With much of its pollution arising from the combustion of both fossil fuels and other materials, most of the pollution in Multan would find itself associated with the aforementioned processes. High usage of cars, motorbikes and even heavy duty vehicles such as lorries, trucks and buses can lead to the air being permeated with chemical compounds such as nitrogen dioxide (NO2) and sulfur dioxide (SO2), with sulfur dioxide leading to acidification of rainclouds and the subsequent damage to the environment that arises from that, as well as nitrogen dioxide being the most prominent compound released here, often correlating directly with high vehicle usage, as in areas that see high volumes of traffic often have an associated high level of nitrogen dioxide in the atmosphere and on ground level.
Other pollutants would include ones such as black carbon, polynuclear aromatic hydrocarbons, volatile organic compounds (VOC's), some of which would include benzene, toluene, xylene and formaldehyde, all of which are highly hazardous to breathe, as well as extremely easy to respire due to their volatile nature rendering them into a gaseous form even at lower temperatures.
Besides black carbon, other fine particulate matters would include finely ground dust and gravel, as well as minute particles of silica, which alongside black carbon is known to have carcinogenic effects when inhaled.
With readings as high as 136.3 μg/m³ being recorded at the end of 2020, and with averages of 80 μg/m³ coming in during the early portion of January 2021, as one would imagine, with these numbers being labelled in the ‘unhealthy’ group rating, there would be a subsequent high amount of health issues related to breathing this air.
Some of them would include rapid aging of the lungs, as well as scarring of the lung tissue and damage or irritation to the lining of the respiratory tract. All of these can reduce overall lung function, as well as make one more susceptible to further pulmonary diseases down the line. Some of these would include instances of aggravated asthma attacks, pneumonia, bronchitis as well as emphysema.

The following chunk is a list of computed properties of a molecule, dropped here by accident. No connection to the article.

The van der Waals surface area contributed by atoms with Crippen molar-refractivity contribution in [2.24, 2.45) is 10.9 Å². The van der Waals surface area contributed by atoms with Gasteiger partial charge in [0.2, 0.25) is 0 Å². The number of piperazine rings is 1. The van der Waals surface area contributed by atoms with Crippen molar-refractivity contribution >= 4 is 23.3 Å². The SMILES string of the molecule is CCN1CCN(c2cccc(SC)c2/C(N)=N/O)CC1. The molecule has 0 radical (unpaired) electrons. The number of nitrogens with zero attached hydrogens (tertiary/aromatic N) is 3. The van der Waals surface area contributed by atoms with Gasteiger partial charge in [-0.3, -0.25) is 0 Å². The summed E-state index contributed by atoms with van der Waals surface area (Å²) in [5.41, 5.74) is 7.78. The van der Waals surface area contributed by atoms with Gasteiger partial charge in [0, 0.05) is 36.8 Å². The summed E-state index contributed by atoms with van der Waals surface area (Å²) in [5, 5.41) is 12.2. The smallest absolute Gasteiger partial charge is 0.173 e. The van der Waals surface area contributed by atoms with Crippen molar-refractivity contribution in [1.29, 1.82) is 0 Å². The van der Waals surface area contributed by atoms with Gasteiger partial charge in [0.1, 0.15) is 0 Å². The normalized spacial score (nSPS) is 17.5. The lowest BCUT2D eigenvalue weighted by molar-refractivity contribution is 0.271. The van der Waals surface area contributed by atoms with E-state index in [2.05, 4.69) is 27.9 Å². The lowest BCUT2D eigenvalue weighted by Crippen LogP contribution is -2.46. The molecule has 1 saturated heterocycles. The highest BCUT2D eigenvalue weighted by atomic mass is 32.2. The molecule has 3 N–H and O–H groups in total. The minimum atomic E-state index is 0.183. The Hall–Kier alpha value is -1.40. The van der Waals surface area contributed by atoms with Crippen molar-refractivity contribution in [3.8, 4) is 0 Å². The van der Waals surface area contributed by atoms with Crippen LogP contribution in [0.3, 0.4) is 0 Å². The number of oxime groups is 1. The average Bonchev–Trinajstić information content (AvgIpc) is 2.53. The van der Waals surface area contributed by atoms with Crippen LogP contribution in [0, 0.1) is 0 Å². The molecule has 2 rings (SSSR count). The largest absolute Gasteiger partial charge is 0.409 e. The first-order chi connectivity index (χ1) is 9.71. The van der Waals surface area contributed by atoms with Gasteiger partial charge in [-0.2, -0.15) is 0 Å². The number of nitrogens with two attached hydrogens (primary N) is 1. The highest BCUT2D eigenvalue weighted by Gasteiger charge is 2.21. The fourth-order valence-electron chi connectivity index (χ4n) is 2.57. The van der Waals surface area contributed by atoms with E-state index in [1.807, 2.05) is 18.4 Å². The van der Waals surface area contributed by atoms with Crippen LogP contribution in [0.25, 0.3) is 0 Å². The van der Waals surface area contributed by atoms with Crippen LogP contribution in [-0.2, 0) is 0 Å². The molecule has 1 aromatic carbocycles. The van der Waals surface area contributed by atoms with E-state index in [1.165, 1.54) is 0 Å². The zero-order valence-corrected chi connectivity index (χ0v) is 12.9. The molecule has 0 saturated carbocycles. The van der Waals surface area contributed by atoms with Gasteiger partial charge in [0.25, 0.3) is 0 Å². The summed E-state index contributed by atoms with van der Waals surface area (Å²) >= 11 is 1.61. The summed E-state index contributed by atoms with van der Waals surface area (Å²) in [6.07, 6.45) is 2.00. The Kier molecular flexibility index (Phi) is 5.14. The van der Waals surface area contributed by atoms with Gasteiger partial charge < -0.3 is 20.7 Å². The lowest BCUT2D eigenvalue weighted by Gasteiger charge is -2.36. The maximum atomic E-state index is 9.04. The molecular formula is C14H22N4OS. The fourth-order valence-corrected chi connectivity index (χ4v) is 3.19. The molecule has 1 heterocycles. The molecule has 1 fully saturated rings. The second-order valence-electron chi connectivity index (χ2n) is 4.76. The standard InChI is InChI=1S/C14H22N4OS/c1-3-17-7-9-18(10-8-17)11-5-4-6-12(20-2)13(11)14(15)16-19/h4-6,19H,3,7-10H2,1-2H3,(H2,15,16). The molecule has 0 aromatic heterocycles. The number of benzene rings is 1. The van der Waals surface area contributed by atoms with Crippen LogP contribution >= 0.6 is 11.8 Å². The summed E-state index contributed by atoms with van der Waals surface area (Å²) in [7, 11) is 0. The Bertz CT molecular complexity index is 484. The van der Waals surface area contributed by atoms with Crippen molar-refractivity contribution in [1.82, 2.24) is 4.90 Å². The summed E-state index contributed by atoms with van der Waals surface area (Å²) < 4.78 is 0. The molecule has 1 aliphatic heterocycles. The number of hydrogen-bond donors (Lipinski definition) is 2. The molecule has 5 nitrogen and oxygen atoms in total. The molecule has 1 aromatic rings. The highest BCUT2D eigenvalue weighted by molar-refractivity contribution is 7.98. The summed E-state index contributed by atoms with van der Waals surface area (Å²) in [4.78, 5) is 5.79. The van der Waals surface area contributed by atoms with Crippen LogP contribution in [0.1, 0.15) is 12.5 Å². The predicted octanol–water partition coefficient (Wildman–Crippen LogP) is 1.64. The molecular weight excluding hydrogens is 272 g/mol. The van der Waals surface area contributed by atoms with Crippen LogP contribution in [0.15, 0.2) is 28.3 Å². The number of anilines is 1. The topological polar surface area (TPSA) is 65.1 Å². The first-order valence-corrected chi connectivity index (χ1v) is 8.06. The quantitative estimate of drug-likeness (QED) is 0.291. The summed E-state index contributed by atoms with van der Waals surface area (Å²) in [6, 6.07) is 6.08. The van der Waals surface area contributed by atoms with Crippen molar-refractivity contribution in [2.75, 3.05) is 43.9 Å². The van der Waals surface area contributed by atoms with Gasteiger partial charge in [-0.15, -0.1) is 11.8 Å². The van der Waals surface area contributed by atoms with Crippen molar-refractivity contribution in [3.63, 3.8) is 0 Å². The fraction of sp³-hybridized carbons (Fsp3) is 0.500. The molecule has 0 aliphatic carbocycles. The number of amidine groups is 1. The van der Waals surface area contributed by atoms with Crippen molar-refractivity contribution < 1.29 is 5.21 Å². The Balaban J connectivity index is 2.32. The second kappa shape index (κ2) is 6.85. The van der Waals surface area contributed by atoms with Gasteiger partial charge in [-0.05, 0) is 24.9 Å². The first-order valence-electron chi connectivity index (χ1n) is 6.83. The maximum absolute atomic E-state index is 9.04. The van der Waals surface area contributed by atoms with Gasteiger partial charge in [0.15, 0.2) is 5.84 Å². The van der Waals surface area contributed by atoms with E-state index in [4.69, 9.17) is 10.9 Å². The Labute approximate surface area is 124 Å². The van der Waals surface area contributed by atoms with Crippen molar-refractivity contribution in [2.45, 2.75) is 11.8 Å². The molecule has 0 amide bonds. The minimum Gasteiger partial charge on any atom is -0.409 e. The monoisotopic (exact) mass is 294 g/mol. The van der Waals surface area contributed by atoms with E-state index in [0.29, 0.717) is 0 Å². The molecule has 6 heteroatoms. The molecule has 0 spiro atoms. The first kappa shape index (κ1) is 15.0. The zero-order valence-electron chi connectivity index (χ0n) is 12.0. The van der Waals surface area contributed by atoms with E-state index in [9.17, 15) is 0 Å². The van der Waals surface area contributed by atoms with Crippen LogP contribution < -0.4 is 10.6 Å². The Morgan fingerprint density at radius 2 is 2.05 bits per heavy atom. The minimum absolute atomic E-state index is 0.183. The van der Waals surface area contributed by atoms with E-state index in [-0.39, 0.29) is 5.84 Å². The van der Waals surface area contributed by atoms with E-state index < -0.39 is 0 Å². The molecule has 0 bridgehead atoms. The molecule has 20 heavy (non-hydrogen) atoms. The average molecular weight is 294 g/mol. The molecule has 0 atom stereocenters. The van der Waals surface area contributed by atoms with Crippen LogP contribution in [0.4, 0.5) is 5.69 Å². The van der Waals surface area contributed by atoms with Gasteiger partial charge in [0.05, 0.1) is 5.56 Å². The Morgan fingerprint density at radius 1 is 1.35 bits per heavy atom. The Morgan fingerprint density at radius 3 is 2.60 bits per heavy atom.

Other issues would include considerably higher rates of cancer, mainly regarding the lungs and throat, but also possible in many other areas of the body due to PM2.5’s ability to break through the blood barrier in the lungs and enter the circulatory system. Once in the bloodstream, PM2.5 can wreak havoc on the blood vessels, causing damage to them as well as instances of ischemic heart disease, increased chances of heart attacks as well as damage to the hepatic and renal systems (liver and kidneys).
These are but a few of the highly negative side effects of being exposed to polluted air in Multan, with many more available depending on how long an individual is exposed, the intensity of exposure along with physical predispositions and sensitivities towards certain chemicals and pollutants.
Some initiatives that the city of Multan could do to reduce its pollution levels in the long run, would be to crack down and introduce more stringent road rules, particularly regarding outdated vehicles that put out far more pollution than is considered safe. Others would be to monitor factories and hold them responsible by the introduction of charges and fines if they also exceed safe pollution level output.
Others would be to better maintain construction sites to reduce fine particle matter spilling off, as well as putting forth more initiatives to get people to make the switch over to public transport or ‘greener’ forms of transport such as cycling or walking instead of taking their cars or motorbikes. These are all small steps that if added together would go a long way in assisting to clean up the polluted atmosphere of Multan.